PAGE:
Regional governments battling refugee problem should learn from Uganda – Otafiire


KAMPALA. The Minister for Justice and Constitutional Affairs, Maj Gen (Rtd) Kahinda Otafiire has urged governments in the Great Lakes region to borrow a leaf from Uganda on political tolerance so as to bring an end to conflicts that force their nationals into refugee life.

Gen Otafiire made the call on Wednesday in Kampala while launching a report titled; Rule of Law, Access to Justice and Security needs in refugee settlements and host communities in Arua and Isingiro districts.

The study conducted by Legal Aid Service Providers’ Network (LASPNET) focused on assessing the in service delivery gaps in access to justice in the refugee settlements and host communities.

The Minister said much as Uganda has based on empathy to be a host of currently 1.2 million refugees from other African countries, the political actors in those states have a role to play in ensuring that they create a good environment for none of their citizens to flee again.

“The 1.2 million people are refugees because in their countries there are issues that are unable to be resolved. The political actors in those countries should learn from us (Uganda) and see how to resolve issues,” Gen Otafiire said.

The Minister added: “Our brethren should learn that disagreements are handled amicably with respect to each other’s views as we have done in Uganda where we disagree on approach to issues but as a country we remain on one agenda which is development.”

Uganda hosts refugees from Rwanda, Democratic Republic of Congo, South Sudan, Somalia and Burundi among others. Some of these countries continue to experience armed and political conflicts.

Gen Otafiire also said that because African governments cannot use their resource endowments to fight poverty, hundreds of Africans risk their lives by crossing the Mediterranean Sea to seek economic refugee in Europe hence taking themselves into modern day slavery.

The report
The report presented by the Principal of the Makerere University Law School, Dr Christopher Mbazira revealed that much as the government has taken special steps to the need for access to justice and security in refugee settlements and host communities; lack of facilities and human resource remains a problem.

Some of the findings revealed that; the cost of accessing justice is high; language barrier when a victim or suspect appears in courts of law; and also policewomen are not well equipped to serve the needs of female victims of Sexual Gender Based Violence (SGBV).

“Access to courts is unaffordable for most people within refugee communities. This is because of the long distances between the settlements and courts of law. In the criminal justice system, refugee suspects have challenges getting bail because they cannot prove a fixed place of abode which is a pre-requisite for the bail under the law,” the report reads in part.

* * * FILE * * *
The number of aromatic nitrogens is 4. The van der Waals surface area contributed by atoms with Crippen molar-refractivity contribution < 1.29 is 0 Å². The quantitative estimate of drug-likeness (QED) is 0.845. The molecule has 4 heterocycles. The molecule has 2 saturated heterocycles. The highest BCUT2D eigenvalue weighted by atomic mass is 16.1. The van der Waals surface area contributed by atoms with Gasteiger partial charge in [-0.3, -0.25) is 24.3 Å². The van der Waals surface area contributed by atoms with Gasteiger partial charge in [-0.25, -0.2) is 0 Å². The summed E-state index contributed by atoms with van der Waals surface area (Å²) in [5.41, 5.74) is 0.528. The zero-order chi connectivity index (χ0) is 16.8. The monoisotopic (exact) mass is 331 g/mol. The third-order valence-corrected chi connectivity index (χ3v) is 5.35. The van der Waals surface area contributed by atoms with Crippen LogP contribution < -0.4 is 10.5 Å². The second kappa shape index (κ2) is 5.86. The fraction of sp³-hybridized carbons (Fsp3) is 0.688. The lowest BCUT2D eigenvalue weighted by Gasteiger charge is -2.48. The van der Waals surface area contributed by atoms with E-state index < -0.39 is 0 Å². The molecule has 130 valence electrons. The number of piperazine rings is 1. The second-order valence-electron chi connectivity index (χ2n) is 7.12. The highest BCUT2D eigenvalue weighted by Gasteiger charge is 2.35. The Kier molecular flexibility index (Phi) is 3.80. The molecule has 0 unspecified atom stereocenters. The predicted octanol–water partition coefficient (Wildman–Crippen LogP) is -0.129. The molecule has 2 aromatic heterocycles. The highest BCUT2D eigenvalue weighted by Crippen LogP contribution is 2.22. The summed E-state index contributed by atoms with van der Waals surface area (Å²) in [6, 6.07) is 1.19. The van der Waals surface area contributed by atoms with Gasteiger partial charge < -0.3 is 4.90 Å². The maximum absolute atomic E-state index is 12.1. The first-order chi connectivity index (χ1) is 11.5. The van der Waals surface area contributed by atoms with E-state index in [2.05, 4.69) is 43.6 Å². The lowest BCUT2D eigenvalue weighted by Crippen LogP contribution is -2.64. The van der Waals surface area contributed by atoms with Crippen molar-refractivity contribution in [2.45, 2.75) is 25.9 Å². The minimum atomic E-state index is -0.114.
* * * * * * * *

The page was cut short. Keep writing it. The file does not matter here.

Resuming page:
The report also revealed that Arua and Isingiro are the districts hosting large numbers of refugees and that they face “situational security threats” which include food insecurity, intercommunity hostilities, porous borders and land disputes. There are also incidents of criminality in those communities, the report added.

It is also noted in the report that; refugees have preferred cultural perspectives and reporting cases to local councils or religious institutions since they are not sure of getting justice in the legal channels due limited accessibility.

In the recommendations, the researchers asked government to consider regular mobile court sessions to cater for the refugee communities, deploy more female police officers to handle SGBV cases, deploy judicial officers with specialised training in refugee issues, hold court open days to address issues of ignorance and bring local governments on board.

Gen Otafiire promised to bring the issues of holding court sessions in refugee communities to the attention of the Principal Judge, Yorokam Bamwine.

Meanwhile, the Director of Public Prosecution (DPP), Justice Mike Chibita said that the Justice Law and Order Sector (JLOS) has started holding criminal summons in refugee settlements to hear cases involving refugees.

The United Nations Development Programme (UNDP) country representative Ms Almaz Gebru asked the government to consider the findings of the report in developing frameworks to do with refugees, justice, law and order.

Mr Joel Boutroue, the United Nations High Commission for Refugees (UNHCR) country representative applauded the report for providing recommendations for the government to build the capacity of judicial offices and security officers in handling issues in the refugee settlements and host communities.

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